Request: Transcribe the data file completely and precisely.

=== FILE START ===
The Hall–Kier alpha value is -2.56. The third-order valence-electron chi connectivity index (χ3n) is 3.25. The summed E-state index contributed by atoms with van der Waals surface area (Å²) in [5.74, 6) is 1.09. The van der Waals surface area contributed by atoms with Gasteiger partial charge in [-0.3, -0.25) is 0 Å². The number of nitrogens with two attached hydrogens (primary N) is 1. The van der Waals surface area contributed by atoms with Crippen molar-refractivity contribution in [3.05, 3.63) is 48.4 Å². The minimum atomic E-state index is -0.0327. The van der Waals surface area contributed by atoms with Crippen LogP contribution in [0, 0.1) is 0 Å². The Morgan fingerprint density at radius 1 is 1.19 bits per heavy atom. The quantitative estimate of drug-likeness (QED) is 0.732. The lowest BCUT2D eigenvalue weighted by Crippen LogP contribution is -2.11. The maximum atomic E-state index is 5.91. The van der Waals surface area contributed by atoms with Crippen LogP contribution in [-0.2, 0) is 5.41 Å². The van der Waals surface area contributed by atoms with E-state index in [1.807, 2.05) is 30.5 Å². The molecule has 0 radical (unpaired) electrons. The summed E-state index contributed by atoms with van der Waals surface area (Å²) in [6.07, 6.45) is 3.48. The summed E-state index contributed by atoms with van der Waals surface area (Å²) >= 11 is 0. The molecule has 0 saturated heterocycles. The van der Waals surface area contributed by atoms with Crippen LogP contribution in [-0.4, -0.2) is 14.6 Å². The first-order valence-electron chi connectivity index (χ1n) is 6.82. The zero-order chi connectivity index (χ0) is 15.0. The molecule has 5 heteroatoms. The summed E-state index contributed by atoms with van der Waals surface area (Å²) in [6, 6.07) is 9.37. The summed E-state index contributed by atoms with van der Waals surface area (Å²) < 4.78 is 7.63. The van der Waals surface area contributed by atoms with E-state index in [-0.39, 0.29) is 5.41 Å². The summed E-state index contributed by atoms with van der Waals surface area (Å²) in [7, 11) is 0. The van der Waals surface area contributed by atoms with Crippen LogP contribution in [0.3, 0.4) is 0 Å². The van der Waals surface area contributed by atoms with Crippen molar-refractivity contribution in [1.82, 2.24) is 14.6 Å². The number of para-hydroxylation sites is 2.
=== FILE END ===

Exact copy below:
The Hall–Kier alpha value is -2.56. The third-order valence-electron chi connectivity index (χ3n) is 3.25. The summed E-state index contributed by atoms with van der Waals surface area (Å²) in [5.74, 6) is 1.09. The van der Waals surface area contributed by atoms with Gasteiger partial charge in [-0.3, -0.25) is 0 Å². The number of nitrogens with two attached hydrogens (primary N) is 1. The van der Waals surface area contributed by atoms with Crippen molar-refractivity contribution in [3.05, 3.63) is 48.4 Å². The minimum atomic E-state index is -0.0327. The van der Waals surface area contributed by atoms with Crippen LogP contribution in [0, 0.1) is 0 Å². The Morgan fingerprint density at radius 1 is 1.19 bits per heavy atom. The quantitative estimate of drug-likeness (QED) is 0.732. The lowest BCUT2D eigenvalue weighted by Crippen LogP contribution is -2.11. The maximum atomic E-state index is 5.91. The van der Waals surface area contributed by atoms with Crippen LogP contribution in [-0.2, 0) is 5.41 Å². The van der Waals surface area contributed by atoms with E-state index in [1.807, 2.05) is 30.5 Å². The molecule has 0 radical (unpaired) electrons. The summed E-state index contributed by atoms with van der Waals surface area (Å²) in [6.07, 6.45) is 3.48. The summed E-state index contributed by atoms with van der Waals surface area (Å²) >= 11 is 0. The molecule has 0 saturated heterocycles. The van der Waals surface area contributed by atoms with Crippen LogP contribution in [-0.4, -0.2) is 14.6 Å². The first-order valence-electron chi connectivity index (χ1n) is 6.82. The zero-order chi connectivity index (χ0) is 15.0. The molecule has 5 heteroatoms. The summed E-state index contributed by atoms with van der Waals surface area (Å²) in [6, 6.07) is 9.37. The summed E-state index contributed by atoms with van der Waals surface area (Å²) < 4.78 is 7.63. The van der Waals surface area contributed by atoms with E-state index in [-0.39, 0.29) is 5.41 Å². The summed E-state index contributed by atoms with van der Waals surface area (Å²) in [7, 11) is 0. The van der Waals surface area contributed by atoms with Crippen LogP contribution in [0.3, 0.4) is 0 Å². The van der Waals surface area contributed by atoms with Crippen molar-refractivity contribution in [1.82, 2.24) is 14.6 Å². The number of para-hydroxylation sites is 2.